I packed my bags, loaded them into the backseat of my Toyota RAV4 and drove to the Redwood City library nestled in their bustling, vibrant downtown. I parked behind the building, grabbed my laptop and rushed inside to join a panel with fellow public defenders to share my thoughts on race, poverty and mass incarceration. After a couple hours decrying our society’s incarceration epidemic, lamenting about our addiction to locking people up and calling upon the audience to re-think our use of jail and prison as our sole and primary means of justice, I hustled back to my car so I could drive to the San Francisco Airport (SFO) to catch my red eye to the East Coast.
I stepped to the driver’s door only to find shattered glass strewn on the ground and throughout the backseat, my backpack and suitcase vanished in the Redwood City darkness, my Ray-Ban eyeglasses, bottle of Aqua Di Gio cologne, Asics running shoes, copy of the Quran, favorite Silicon Valley De-Bug “Protect Your People” T-shirt, comfy Uniqlo sweats, new jeans and all my other belongings for the upcoming trip gone. I called my fellow panelist, friend and Aider & Abettor co-host Avi Singh to help me out. He took the remaining items in my car (including my bag of basketball stuff and my beloved softball glove) and stashed them in his trunk. He emptied out an extra backpack and lent it to me so I had something to carry my laptop with. I drove to the airport with my broken window, braving the brisk air on Highway 101 to make my flight. I parked in the SFO lot and ran toward the terminal, hoping that the car would be there when I got back four days later.
I went on my trip and slowly and methodically purchased items to replace my stolen stuff – a toothbrush, deodorant and a cell phone charger at the airport, pajamas, t-shirts and jeans at a J Crew outlet, cologne and grooming stuff at a local drugstore. After roaming the East Coast for a few days, I returned to SFO and found my car, still broken but still there. Upon my return to San Jose, I ventured to make everything else whole: replaced the broken window, bought some new Uniqlo sweats, ordered a new Quran and replacement glasses. All told, about a thousand dollars and countless hours spent fixing my car and replacing everything.
As I begrudgingly roamed San Jose getting my new car window, ordering new glasses and draining my bank account, I wondered about who stole my things, pondered what I’d want to happen if authorities found him/her, what outcome I’d advocate for with the DA or a Judge if given the opportunity. Would I maintain my crusade against incarceration as a means of justice now that I was the inconvenienced, traumatized victim of a crime? Or would the instinct to incarcerate that has burrowed into each of our souls, that manifests in the “you do the crime, you do the time” mantra, come out in me? Would I itch to condemn this offender a “thief” or “felon,” and define them by the worst thing they’ve ever done (or the worst thing they ever did to me)?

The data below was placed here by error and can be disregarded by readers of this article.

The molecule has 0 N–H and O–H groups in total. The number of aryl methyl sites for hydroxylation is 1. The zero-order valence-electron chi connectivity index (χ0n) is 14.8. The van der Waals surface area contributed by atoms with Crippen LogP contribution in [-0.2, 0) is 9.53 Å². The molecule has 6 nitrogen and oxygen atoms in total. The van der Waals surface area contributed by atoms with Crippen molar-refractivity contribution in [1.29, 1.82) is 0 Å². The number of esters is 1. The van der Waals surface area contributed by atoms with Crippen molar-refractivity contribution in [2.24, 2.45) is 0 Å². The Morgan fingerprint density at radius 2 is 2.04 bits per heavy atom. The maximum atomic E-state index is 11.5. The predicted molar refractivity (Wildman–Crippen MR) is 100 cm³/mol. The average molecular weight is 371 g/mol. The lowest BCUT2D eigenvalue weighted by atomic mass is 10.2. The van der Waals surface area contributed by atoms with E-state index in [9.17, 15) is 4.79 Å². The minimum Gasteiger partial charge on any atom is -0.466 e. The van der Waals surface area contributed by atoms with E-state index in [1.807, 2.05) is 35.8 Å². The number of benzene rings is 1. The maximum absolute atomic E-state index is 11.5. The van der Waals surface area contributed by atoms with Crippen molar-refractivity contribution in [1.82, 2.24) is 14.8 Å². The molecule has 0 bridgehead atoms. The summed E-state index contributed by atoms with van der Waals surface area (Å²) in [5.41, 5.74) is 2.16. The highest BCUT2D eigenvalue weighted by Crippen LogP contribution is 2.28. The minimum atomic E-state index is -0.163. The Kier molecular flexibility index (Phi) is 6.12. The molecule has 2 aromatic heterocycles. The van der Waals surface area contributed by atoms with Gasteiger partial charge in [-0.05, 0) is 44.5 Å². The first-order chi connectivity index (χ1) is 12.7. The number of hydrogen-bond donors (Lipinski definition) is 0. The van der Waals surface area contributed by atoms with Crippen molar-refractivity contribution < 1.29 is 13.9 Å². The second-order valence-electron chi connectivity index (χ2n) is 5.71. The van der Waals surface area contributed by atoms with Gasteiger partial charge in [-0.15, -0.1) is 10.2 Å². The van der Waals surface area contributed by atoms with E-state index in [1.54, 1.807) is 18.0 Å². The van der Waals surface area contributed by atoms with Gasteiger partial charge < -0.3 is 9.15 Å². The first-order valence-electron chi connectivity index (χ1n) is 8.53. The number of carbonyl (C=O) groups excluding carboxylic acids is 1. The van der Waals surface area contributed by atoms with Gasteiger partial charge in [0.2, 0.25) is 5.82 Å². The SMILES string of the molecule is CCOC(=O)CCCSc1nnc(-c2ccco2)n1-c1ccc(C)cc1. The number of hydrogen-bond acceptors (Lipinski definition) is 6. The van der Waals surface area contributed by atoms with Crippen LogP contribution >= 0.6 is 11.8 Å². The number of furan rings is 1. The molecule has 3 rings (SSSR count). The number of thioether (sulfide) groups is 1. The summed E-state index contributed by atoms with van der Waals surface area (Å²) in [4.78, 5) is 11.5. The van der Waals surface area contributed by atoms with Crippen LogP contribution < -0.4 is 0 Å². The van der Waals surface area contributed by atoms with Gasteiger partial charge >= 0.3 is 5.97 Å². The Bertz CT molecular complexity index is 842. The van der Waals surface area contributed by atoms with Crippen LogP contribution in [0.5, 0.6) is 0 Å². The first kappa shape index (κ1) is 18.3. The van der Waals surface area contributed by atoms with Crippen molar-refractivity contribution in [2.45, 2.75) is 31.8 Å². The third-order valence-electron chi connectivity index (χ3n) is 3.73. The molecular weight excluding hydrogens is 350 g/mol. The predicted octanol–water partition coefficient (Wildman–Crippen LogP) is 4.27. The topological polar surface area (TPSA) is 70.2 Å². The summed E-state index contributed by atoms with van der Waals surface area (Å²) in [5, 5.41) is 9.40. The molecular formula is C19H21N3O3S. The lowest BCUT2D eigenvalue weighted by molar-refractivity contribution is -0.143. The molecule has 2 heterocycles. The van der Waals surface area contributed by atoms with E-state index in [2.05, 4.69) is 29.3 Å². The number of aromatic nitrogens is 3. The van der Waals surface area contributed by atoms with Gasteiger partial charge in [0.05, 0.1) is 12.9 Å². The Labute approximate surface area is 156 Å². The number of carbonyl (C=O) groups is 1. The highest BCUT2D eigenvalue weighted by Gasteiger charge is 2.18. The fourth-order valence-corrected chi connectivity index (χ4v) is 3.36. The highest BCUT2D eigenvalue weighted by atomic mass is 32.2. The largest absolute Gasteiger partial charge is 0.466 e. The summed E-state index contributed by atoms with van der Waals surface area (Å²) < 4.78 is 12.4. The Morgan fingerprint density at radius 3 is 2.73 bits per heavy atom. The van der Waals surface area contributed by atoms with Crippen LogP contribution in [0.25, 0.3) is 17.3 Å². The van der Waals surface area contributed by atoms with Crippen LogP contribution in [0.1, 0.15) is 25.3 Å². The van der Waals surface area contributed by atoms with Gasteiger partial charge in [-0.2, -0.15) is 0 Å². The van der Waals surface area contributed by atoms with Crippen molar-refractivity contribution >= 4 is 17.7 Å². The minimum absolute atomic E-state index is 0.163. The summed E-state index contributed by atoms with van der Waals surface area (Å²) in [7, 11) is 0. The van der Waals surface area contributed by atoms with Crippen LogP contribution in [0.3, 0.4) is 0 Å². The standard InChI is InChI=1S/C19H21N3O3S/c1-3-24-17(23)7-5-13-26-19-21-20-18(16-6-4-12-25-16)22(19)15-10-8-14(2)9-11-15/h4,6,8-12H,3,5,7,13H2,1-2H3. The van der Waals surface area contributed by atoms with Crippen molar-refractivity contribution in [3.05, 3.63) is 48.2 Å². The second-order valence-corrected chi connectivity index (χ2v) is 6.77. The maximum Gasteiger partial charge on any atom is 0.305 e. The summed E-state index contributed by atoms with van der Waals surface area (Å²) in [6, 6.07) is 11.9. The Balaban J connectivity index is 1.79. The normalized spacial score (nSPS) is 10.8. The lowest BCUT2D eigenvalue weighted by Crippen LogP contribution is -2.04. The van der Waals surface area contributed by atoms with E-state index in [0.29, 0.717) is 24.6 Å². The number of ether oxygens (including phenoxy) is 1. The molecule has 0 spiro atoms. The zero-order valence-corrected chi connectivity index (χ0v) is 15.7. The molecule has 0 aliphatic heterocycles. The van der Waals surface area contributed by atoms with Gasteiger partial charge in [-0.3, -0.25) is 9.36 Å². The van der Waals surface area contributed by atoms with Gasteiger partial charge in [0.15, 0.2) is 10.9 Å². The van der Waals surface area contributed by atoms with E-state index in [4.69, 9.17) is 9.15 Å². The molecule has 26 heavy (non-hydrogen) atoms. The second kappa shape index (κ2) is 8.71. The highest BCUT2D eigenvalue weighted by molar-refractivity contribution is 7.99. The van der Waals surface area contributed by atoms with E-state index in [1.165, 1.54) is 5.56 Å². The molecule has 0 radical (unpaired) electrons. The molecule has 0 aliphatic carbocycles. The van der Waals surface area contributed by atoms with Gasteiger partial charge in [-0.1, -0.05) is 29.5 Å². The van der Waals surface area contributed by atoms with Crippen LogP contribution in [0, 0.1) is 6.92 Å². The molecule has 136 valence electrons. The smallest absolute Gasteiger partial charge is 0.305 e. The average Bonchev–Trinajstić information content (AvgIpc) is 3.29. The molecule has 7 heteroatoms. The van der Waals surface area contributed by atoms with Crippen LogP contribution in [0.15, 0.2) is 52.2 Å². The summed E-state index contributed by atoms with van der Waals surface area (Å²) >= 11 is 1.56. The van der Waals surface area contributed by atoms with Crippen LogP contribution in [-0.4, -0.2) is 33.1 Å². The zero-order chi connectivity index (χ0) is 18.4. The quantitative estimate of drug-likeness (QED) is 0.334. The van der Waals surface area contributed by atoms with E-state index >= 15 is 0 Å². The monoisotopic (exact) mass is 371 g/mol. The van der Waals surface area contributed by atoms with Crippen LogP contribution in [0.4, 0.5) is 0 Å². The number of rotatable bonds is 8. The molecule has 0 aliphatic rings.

To answer those questions, I’d want to know more. Something challenging in the person’s life must’ve spurred this desperate conduct, led them to smash my window for the mere possibility of what laid inside my suitcase and backpack. If the culprit were caught and the charges found true, I’d want to sit with them, have a meal and just talk. I’d explore what laid beneath their behavior, what brought them to that point: Trauma? Homelessness? Unemployment? Drug addiction? Debt? Mental Health struggles? A little bit of everything?
I’d want those answers delivered to a merciful criminal justice system that sought not to cage the offender in our decrepit jails and dehumanizing prisons and ultimately ignore the roots of the crime. Instead, I’d call upon our courts to exhibit compassion, to heal and remedy the roots of the crime through the use of supervision, wraparound services, residential treatment facilities, halfway houses or counseling centers. I’d demand system responses more creative and effective than incarceration that would prevent the cycle that manifested in these actions from ever starting again.
In that same contact, I would want the person to know me, to hear the agony, annoyance, frustration and pain he/she caused. By planting these seeds of empathy, they could appreciate the real consequences of their behavior, perhaps think about my humanity the next time they felt the itch again. I’d want them, if at all possible, to return my belongings and make me whole for the remaining losses. Rather than jail, I’d desire they join me in serving the community at a cause that I support and love, holding them accountable while also strengthening our human connection.
I reflected further. Would I want this person branded with a felony conviction for their auto burglary, vandalism and grand theft? Surely, I’d want to ensure that the system documented this person’s criminal history to appropriately respond to any future criminal behavior. But I’d have no interest in tagging this fellow human being with a felony conviction amidst a culture that takes that label and defines people by the worst thing(s) they’ve ever done, that robs them of their right to and capacity for redemption, that casts them into society’s fringe.
Incarceration isn’t my instinct or answer to what happened to me. Jail isn’t my measure of justice. Labeling and “otherizing” the offender isn’t my response. Instead, I’d want to grasp this person’s context, not just condemn their conduct. I’d want them to recognize my humanity. Through this framework, we don’t excuse or justify their misdeeds, but instead cultivate mutual understanding to respond to crime effectively and with grace, to help elevate and heal our community rather than locking up our most broken fellow human beings.
I hope we cross paths soon.
Follow Sajid Khan's writings at his tumblr: Closing Arguments